Indian cinema goes EnglishBollywood's latest films are starting to speak to a new audience in their own language - English. Once used only by ruthless pith-helmeted colonials in films about the Raj, English-language Indian cinema has come of age when Bollywood has started to explore the contradictions between western lifestyles and traditional values Traditional values refer to those beliefs, moral codes, and mores that are passed down from generation to generation within a culture, subculture or community. Since the late 1970s in the U.S. .
The latest is The Last Lear, a film that pitches Bollywood's most recognisable face, Amitabh Bachchan “Bachchan” redirects here. For other uses, see Bachchan (disambiguation).
Amitabh Bachchan (born October 11, 1942) (/əmitaːbʱ bətʃtʃən/ , as a thespian who yearns to take to the stage for a final performance as King Lear King Lear
goes mad as all desert him. [Brit. Lit.: Shakespeare King Lear]
See : Madness . The film, which is entirely in English, contains no songs, no disco dances and no family reunions.
The Last Lear almost did not happen, ironically because of a fight over language. On Wednesday, the Mumbai premiere was stopped after a rightwing politician, Raj Thackeray Raj Thackeray (born June 14, 1968) is a young Indian politician of Maharashtra, India. He is the founder chief of Maharashtra Navnirman Sena party
Raj started his political career with right wing Shiv Sena party of Maharashtra. , accused Bachchan's wife of insulting Marathi, a language widely spoken in and around Mumbai, by saying she preferred to speak Hindi. It went ahead only after Bachchan apologised.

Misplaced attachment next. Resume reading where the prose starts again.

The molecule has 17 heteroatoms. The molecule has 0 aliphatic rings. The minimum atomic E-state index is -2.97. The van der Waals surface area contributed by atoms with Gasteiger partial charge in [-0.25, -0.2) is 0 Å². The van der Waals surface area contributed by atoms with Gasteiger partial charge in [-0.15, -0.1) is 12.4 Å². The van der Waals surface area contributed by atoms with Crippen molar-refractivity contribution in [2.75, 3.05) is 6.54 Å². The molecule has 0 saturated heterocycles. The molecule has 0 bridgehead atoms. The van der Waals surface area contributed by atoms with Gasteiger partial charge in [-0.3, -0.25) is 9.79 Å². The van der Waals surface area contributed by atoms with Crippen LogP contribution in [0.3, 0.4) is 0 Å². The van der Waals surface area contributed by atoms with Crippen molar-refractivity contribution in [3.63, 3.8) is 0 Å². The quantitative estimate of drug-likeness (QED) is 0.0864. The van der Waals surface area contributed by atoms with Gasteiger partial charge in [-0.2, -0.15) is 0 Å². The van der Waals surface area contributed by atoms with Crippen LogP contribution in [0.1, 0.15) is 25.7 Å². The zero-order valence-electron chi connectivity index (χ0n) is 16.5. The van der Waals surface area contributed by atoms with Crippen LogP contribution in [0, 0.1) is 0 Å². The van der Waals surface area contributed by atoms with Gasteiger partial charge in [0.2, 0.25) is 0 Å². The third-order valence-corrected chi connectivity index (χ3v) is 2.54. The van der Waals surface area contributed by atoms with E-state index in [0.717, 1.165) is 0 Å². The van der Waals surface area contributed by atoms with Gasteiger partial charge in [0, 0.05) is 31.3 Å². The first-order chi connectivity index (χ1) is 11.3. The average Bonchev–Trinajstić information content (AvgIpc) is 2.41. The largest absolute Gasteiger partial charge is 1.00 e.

Arindam Chaudhuri Arindam Chaudhuri is an Indian economist and management consultant, Honorary Dean at IIPM, founder of the charity The Great Indian Dream Foundation and the Planman group of companies. , the film's producer, said: "English is part of modern middle-class modern life in India. We talk, think and dream in English, that's why we wanted to do the film. What's changed in India is the audience."
He said five years ago moviegoers were mainly young men who saw about eight films a year. "Now going to the cinema is a family outing ... and they don't want to see singing and dancing every time they go.
Director Rahul Bose Rahul Bose (Bengali: রাহূল বোস; Hindi: रहुल बोस; Urdu: رہُل بوس), an Indian actor , a social activist and rugby player, was born on July 27 1967 to , who is making a film based on Moth Smoke, the first novel by British Pakistani author Mohsin Hamid, said: "It's a risk doing an English movie. Producers take a leap of faith. We often wonder: can you get a big star? Can you sell it to Hindi-speaking audiences?"